|A lemon and white papillon.|
|Other names||Phalène (drop ear type)
Continental Toy Spaniel
Epagneul Nain Continental
Squirrel Dog (due to tail carriage)
|Country of origin||France|
|Dog (Canis lupus familiaris)|
The Papillon (from the French word for butterfly, pronounced: [papiˈjɔ̃]), also called the Continental Toy Spaniel, is a breed of dog of the Spaniel type. One of the oldest of the toy spaniels, it derives its name from its characteristic butterfly-like look of the long and fringed hair on the ears. A Papillon with dropped ears is called a Phalène (French for moth). The small head is slightly rounded between the ears with a well defined stop. The muzzle is somewhat short, thin tapering to the nose. The dark, medium sized, round eyes have thin black rims, often extending at the junction of the eyelids towards the ears. The large ears can either be erect or dropped with rounded tips. The teeth meet in a scissors bite. The long tail is set high carried over the body, and covered with long, fine hair. Dewclaws are sometimes removed. The straight, long, fine, single coat has extra frill on the chest, ears, back of the legs and the tail. Coat color is white with patches of any color. A mask of a color other than white covers both ears and eyes from back to front.
Appearance and Behavior
The Papillon is a very intelligent and self-assured dog that has a very easy time learning new tricks. This dog can be sociable with children and strangers, but are generally reserved around new people. Young children should never handle Papillons without direct supervision as they are very fragile and have a propensity for injury. They can also be socialized to get along well with other pets, but care should be taken with rambunctious pets or cats with claws as they may injure it. If not properly socialized, Papillons can be distrustful and exhibit aggressive tendencies toward other dogs and people. Papillons may also be very playful and affectionate. Widely known as great companion dogs, with the spirit and energy to keep up with active families, but calm enough to be happy with sleeping in the arms of an equally affectionate owner. Due to their high energy level, they demand an augmented exercise routine, relative to the average companion breed. Papillons are known as excellent watchdogs as they will alert their owner to changes in their environment. They may be considered garrulous like many other toy dogs. The Papillon can withstand heat but is more sensitive to cold temperatures because of their single-coated fur, and should not be left outside unattended in cold weather.
The most iconic aspect of the Papillon is its ears which are large and well fringed, giving them a butterfly wing-like appearance. Papillons are parti-colored or white with patches of any color. An all-white dog or a dog with no white is disqualified from the conformation show ring. A blaze (area of white extending down between the eyes) and noseband is preferred over a solid-colored head, but not required. Nose, eye-rims, and lips should be black. Paw pads vary in color from black to pink, depending on the coloring of the dog.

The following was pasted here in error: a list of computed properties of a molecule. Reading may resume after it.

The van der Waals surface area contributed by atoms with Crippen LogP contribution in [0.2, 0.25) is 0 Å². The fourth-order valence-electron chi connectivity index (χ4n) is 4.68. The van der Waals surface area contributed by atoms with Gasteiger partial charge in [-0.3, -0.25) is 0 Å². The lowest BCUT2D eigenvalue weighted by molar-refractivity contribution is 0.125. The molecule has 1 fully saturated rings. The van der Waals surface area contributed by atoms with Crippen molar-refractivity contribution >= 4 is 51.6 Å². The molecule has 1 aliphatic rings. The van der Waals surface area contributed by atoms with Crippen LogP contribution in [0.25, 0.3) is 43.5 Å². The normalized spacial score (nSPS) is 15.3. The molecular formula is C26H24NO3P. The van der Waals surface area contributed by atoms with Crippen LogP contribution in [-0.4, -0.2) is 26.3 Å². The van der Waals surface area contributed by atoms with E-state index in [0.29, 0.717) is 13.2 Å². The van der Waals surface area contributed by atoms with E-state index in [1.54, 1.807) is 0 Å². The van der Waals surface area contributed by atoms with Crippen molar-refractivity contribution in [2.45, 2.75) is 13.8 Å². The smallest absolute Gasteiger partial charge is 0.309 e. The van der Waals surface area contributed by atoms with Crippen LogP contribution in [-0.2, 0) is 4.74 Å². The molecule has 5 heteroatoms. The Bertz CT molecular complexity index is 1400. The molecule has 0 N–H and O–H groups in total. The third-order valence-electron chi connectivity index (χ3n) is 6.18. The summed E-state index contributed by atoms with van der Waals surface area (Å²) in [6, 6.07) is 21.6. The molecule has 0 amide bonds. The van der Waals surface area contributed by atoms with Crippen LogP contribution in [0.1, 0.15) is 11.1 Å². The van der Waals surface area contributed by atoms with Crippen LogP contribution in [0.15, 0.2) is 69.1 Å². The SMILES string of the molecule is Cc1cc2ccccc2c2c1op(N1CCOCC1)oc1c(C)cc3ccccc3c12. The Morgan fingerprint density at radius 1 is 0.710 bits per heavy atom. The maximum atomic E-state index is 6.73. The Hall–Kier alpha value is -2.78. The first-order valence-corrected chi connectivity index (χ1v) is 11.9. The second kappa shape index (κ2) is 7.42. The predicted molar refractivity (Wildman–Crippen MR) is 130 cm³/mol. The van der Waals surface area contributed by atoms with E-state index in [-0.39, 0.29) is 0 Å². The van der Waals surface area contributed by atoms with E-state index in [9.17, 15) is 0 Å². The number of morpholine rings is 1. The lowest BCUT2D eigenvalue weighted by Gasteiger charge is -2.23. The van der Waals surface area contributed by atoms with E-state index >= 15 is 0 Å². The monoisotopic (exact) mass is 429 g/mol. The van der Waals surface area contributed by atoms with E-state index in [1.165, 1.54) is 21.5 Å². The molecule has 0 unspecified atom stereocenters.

The American Kennel Club goes on to indicate in the breed standard, the following faults shall be severely penalized: Color other than white not covering both ears, back and front, or not extending from the ears over both eyes. A slight extension of the white collar onto the base of the ears, or a few white hairs interspersed among the color, shall not be penalized, provided the butterfly appearance is not sacrificed.
There are two ear variations of this breed, the completely upright ears of the more common Papillon, and the dropped spaniel-like ears of the Phalène. The American Kennel Club and the Fédération Cynologique Internationale consider the Phalène and the Papillon the same breed.
The temperament of a papillon is a happy, friendly, adventurous dog. They are not shy or aggressive, but are not ideal for families with children.
Papillons have no major health concerns although patellar luxation, seizures, and dental problems can be issues. Additionally they can be at risk for PRA, intervertebral disk disease, and allergies.
Like any other dog, Papillons need a daily walk. Play will take care of a lot of their exercise needs, however, as with all breeds, play is not sufficient for all exercise. Daily walks or runs are an excellent way to exercise a Papillon. They will also enjoy a good romp in a safe open area off leash, such as a large fenced in yard. Papillons are a very active breed of dog and enjoy having a job to perform. Papillon Breeders recommend dog agility, Rally obedience, Obedience for Papillons because of their intelligence and energy level.